Principles and Methods of Sequence Analysis

  • Eugene V. Koonin
  • Michael Y. Galperin
Chapter

Abstract

This chapter is the longest in the book as it deals with both general principles and practical aspects of sequence and, to a lesser degree, structure analysis. Although these methods are not, in themselves, part of genomics, no reasonable genome analysis and annotation would be possible without understanding how these methods work and some practical experience with their use. Inappropriate use of sequence analysis procedures may result in numerous errors in genome annotation (we have already touched upon this subject in the previous chapter and further discuss it in Chapter 5). We attempted to strike a balance between generalities and specifics, aiming to give the reader a clear perspective of the computational approaches used in comparative and functional genomics, rather than discuss any one of these approaches in great detail. In particular, we refrained from any extensive discussion of the statistical basis and algorithmic aspects of sequence analysis because these can be found in several recent books on computational biology and bioinformatics (see ♦4.8) and, no less importantly, because we cannot claim advanced expertise in this area. We also tried not to duplicate the “click here”-type tutorials, which are available on many web sites. However, we deemed it important to point out some difficult and confusing issues in sequence analysis and warn the readers against the most common pitfalls.

Keywords

Database Search Substitution Matrice BRCT Domain Biotin Carboxylase Amino Acid Substitution Matrice 
These keywords were added by machine and not by the authors. This process is experimental and the keywords may be updated as the learning algorithm improves.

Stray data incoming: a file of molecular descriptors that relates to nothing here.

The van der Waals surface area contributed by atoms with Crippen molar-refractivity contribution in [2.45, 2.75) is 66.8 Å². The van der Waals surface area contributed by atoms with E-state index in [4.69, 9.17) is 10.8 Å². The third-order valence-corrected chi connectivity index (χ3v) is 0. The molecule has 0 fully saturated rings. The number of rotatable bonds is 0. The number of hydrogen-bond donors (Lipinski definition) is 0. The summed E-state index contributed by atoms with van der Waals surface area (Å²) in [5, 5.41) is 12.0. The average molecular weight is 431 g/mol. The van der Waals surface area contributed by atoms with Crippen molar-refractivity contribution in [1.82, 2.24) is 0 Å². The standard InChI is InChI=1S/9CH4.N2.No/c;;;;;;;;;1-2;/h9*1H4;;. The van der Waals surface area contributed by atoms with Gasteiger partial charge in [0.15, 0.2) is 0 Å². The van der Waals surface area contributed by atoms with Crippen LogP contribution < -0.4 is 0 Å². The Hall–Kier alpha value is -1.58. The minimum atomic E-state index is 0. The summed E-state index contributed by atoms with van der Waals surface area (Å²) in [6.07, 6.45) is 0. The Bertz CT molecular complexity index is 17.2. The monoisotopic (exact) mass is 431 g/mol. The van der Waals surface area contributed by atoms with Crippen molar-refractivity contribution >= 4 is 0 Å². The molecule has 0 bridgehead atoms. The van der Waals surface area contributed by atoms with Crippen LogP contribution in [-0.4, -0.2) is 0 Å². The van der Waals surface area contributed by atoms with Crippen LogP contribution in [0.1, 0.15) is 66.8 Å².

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Further Reading

  1. 1.
    Doolittle RF. 1986. Of Urfs and Orfs: A primer on how to analyze derived amino acid sequences. University Science Books, San Diego.Google Scholar
  2. 2.
    Baxevanis AD and Ouellette BFF (eds). 2001. Bioinformatics: a practical guide to the analysis of genes and proteins. John Wiley & Sons, New York.Google Scholar
  3. 3.
    Mount DW. 2000. Bioinformatics: Sequence and genome analysis. Cold Spring Harbor Laboratory Press, Cold Spring Harbor, NY. Chapter 1.Google Scholar
  4. 4.
    Durbin R, Eddy SR, Krogh A and Mitchison G. 1997. Biological Sequence Analysis: Probabilistic models of proteins and nucleic acids. Cambridge University Press, Cambridge, UK.Google Scholar
  5. 5.
    Waterman MS. 1995. Introduction to Computational BiologyMaps, Sequences and Genomes. CRC Press, Boca Raton, FL.Google Scholar
  6. 6.
    Gusfield D. 1997. Algorithms on Strings, Trees, and Sequences: Computer Science and Computational Biology. Cambridge University Press, Cambridge, UK.CrossRefGoogle Scholar

Copyright information

© Springer Science+Business Media Dordrecht 2003

Authors and Affiliations

  • Eugene V. Koonin
    • 1
  • Michael Y. Galperin
    • 1
  1. 1.National Center for Biotechnology Information, National Library of MedicineNational Institutes of HealthUSA

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